Alternatives for Those on Restrictive Diets

source: Secret Tenerife

Today I’m participating in the Ultimate Blog Swap. You’ll find me posting over at Feels Like Home about about strategies for picky eaters, and I’m excited to welcome Sarah Myers of Poots and Pans here on Food…Your Way.

Without a doubt, I can easily say that one of my major passions in life is FOOD!

So, when I was put on a very restrictive diet (gluten-free, dairy-free, soy-free, and sugar-free) for serious stomach issues, I almost drowned in depression. The thought of not eating cheese pizza, cheeseburgers, pasta, and every other yummy food known to man about drove me crazy!

However, after doing some research, I have found some wonderful alternatives for those on restrictive diets.

Cheese Alternatives

The first staple I’d like to discuss is called “Nutritional Yeast”.   Sounds gross, doesn’t it?

According to Wikipedia, nutritional yeast is “a source of protein and vitamins, especially the B-complex vitamins and is a complete protein. It is also naturally low in fat and sodium and it is free of sugar, dairy, and gluten”.

Nutritional Yeast is actually a very good substitute for a “cheesy” flavor.  It can be sprinkled on freshly popped popcorn for a delicious flavor and it can also be sprinkled on Italian dishes as a parmesan cheese substitute.  One of my favorite recipes right now is for a gluten-free/dairy-free alfredo sauce which uses 1/4 cup of Nutritional Yeast.

Another great cheese alternative that you can find at your local natural food store  is rice cheese.  Now, don’t get me wrong…this does NOT taste like the real thing. However, it’s a pretty close alternative for those that must eat dairy and soy free.  I don’t suggest eating rice cheese plain, but it’s nice to put on a burger or sandwich from time to time.

Milk Alternatives

For those with a milk allergy or sensitivity, there are so many alternatives to choose from! Rice, almond, coconut, hemp, and more. Each have a different taste, texture, and nutritional value.  Thanks to “Eating Made Easy”, here’s a handy nutritional comparison chart for milk and all of its alternatives:

I’m a little biased because we chose to give our infant daughter coconut milk after much research (she’s allergic to dairy).  Coconut milk is a little on the sweet side, but it’s very smooth and creamy.  It’s refreshing in smoothies and can also be used in recipes as a cow’s milk alternative. Not only does coconut milk taste yummy, but it’s also chocked full of vitamins and minerals, such as Vitamin C, Vitamin B, Vitamin E, Calcium, Magnesium, and Potassium.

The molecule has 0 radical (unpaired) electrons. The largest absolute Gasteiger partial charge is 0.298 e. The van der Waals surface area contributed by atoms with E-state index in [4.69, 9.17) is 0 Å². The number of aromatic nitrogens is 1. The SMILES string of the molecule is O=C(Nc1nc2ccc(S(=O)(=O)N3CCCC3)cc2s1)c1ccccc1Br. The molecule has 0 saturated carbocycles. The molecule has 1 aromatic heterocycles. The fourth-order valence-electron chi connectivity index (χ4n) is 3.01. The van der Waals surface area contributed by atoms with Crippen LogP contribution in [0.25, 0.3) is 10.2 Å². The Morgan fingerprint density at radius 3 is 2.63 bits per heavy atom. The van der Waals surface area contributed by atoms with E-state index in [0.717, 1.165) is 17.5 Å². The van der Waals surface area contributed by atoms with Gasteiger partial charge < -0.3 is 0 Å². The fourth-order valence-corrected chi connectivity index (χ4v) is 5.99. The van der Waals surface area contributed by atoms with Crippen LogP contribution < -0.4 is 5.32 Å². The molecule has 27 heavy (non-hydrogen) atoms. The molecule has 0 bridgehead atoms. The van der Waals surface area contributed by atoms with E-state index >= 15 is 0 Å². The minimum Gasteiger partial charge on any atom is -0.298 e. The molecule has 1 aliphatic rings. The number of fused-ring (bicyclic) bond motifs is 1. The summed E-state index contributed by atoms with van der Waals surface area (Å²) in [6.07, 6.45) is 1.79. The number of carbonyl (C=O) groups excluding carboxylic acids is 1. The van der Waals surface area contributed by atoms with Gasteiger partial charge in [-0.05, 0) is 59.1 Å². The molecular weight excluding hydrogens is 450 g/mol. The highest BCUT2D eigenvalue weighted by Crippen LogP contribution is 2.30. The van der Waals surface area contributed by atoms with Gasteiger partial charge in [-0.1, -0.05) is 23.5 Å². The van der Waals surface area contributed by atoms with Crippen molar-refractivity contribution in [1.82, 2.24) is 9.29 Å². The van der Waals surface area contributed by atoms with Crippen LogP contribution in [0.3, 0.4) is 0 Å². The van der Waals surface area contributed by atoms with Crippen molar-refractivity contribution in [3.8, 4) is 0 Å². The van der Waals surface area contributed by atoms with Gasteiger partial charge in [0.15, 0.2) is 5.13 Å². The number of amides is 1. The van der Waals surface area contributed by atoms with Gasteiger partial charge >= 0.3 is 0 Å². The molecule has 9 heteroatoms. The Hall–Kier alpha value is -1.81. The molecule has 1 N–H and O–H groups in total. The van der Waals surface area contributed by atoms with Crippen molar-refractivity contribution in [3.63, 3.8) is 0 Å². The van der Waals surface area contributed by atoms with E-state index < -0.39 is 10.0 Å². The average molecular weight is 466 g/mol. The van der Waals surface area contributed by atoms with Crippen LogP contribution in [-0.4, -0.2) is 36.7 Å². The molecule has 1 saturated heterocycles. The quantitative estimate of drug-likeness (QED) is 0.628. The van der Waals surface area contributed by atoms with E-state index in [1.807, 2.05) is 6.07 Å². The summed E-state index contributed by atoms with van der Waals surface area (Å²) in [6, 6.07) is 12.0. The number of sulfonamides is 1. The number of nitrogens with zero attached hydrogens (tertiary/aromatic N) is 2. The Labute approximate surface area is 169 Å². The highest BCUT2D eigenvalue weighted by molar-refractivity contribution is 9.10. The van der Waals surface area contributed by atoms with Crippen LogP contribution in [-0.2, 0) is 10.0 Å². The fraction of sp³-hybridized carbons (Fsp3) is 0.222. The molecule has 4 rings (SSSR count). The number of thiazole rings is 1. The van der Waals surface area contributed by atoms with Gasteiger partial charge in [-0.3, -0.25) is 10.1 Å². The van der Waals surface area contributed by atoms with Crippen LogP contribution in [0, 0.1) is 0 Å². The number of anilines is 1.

Sugar Alternatives

My favorite sugar alternative is Stevia. It is an all-natural herbal sweetener.  You can purchase it in a powdered form or as a liquid.  One thing to keep in mind about Stevia is that it’s SUPER sweet and it doesn’t take much to sweeten your recipe.  Stevia has a conversion chart on the back of its products.  Just to give you a quick idea of how SWEET Stevia is, it only takes 1 teaspoon to replace 1 cup of sugar!!!

Agave nectar is another great alternative to sugar and is derived from the agave plant, primarily in Mexico.  It’s about 1.5 times sweeter than regular sugar.  One of the great attributes of agave nectar is that its glycemic index is significantly lower than other sugars (the lower the glycemic index, the less chance of triggering the body’s fat storage).  It is, however, a little on the pricey side.

Gluten-laced Goodness Alternatives (aka: Bread and Pasta)

The hardest thing for me to give up is bread and pasta.  I could eat a whole loaf of honey wheat bread with honey butter in approximately 3.2 minutes.  *sigh* Anyway, I digress…

Rice bread is a great alternative for those that want to eat toast with breakfast or have a sandwich for lunch.  One of my favorite brands is Udi’s Gluten Free bread (note: this bread contains eggs).

When it comes to pasta, those going gluten free have a few options.  If you want to take the same route as my bread alternative, you can purchase rice noodles.  However, my favorite pasta option is quinoa pasta. Quinoa is an extremely nutritional grain and is an excellent source of protein.  Here’s one little tip about cooking quinoa pasta: MAKE SURE YOU DON’T OVERCOOK IT!!  This pasta cooks quicker than the typical pasta you’re probably accustomed to cooking.  If this cooks too long, it literally turns to mush.

There you have it!  I hope this quick list helps those who are on a restricted diet.

Are you on a restrictive diet?  If so, what are some of your favorite food substitutes?

Click here to see all of the Ultimate Blog Swap participants!

Sarah is a stay-at-home mommy to her 18-month daughter, Lyla and the author of Poots and Pans. Her blog focuses on the trials and tribulations of motherhood, green/natural living, recipes, crafting, and photography.
  • http://www.facebook.com/profile.php?id=606885807 Heather Staples

    have you tried daiya cheese?  it is dairy and soy free and is amazing!!  it melts like real cheese and i use it on everything.  i even made friend mozzarella sticks with it!!  they have mozzarella, cheddar, and pepperjack.  :)

  • Ridge715

    My son is dairy free and we have found success w/ buffalo mozz. if you can find it, however it is more expensive.  so we use it occasionally.  My son’s doc recommended we try it.
       

    • Ridge715

      PS we use it on pizza def not an everyday thing.  I cook/bake w/ coconut milk.  I want to try nutritional yeast!
      He misses mac n cheese…any suggestions?

  • http://lifeyourway.net/ Mandi @ Life Your Way

    That’s so true — we do have an abundance at our fingertips. I think it’s
    still more expensive and it’s still a challenge to overhaul your diet with a
    major allergy or intolerance, but at least it’s available!